The Little Mermaid. The Snow Queen. The Princess and the Goblin. Narnia. The Hobbit. These are some of the stories that shaped my childhood. They formed my sensibilities and filled my dreams. They still do.
In chapter 4 of Orthodoxy, Chesterton writes about fairy tales, what they taught him as a child, and how much better and deeper and more lasting these truths are than the harsh doctrines of modern philosophy.
I'd love to quote so much of this chapter. Perhaps I will, in weeks to come. But for today, here's just one bit that made me smile and say, "Yes".
We all like astonishing tales because they touch the nerve of the ancient instinct of astonishment. This is proved by the fact that when we are very young children we do not need fairy tales: we only need tales. Mere life is interesting enough.
A child of seven is excited by being told that Tommy opened a door and saw a dragon. But a child of three is excited by being told that Tommy opened a door. Boys like romantic tales; but babies like realistic tales—because they find them romantic. In fact, a baby is about the only person, I should think, to whom a modern realistic novel could be read without boring him.
This proves that even nursery tales only echo an almost pre-natal leap of interest and amazement. These tales say that apples were golden only to refresh the forgotten moment when we found that they were green. They make rivers run with wine only to make us remember, for one wild moment, that they run with water.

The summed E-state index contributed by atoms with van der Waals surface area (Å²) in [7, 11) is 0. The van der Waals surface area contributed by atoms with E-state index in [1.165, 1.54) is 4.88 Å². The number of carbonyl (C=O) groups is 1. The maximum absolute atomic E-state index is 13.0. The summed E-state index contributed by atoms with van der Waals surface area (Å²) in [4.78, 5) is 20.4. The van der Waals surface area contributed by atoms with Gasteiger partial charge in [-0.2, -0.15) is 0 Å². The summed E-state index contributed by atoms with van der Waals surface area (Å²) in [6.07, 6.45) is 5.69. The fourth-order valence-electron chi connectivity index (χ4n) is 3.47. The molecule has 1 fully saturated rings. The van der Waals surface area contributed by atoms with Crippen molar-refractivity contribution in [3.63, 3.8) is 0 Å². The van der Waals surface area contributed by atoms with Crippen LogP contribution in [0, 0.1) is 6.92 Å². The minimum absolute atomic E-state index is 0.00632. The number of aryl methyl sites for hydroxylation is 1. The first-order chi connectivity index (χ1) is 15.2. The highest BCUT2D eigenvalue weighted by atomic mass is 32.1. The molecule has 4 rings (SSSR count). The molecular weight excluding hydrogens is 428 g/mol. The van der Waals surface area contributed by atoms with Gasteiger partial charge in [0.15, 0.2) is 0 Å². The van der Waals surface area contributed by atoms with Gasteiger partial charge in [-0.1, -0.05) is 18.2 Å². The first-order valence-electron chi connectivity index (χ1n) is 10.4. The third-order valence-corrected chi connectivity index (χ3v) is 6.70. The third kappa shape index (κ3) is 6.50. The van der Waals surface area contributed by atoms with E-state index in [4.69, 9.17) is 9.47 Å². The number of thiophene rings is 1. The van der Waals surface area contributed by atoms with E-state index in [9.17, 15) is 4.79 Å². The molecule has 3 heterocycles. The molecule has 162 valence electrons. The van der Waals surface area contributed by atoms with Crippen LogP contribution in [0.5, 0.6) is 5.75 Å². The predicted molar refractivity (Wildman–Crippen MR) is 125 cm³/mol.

We have all read in scientific books, and, indeed, in all romances, the story of the man who has forgotten his name. This man walks about the streets and can see and appreciate everything; only he cannot remember who he is.
Well, every man is that man in the story. Every man has forgotten who he is. One may understand the cosmos, but never the ego; the self more distant than any star. Thou shalt love the Lord thy God; but thou shalt not know thyself.
We are all under the same mental calamity; we have all forgotten our names. We have all forgotten what we really are.
All that we call common sense and rationality and practicality and positivism only means that for certain dead levels of our life we forget that we have forgotten. All that we call spirit and art and ecstasy only means that for one awful instant we remember that we forget.
I left the fairy tales lying on the floor of the nursery, and I have not found any books so sensible since.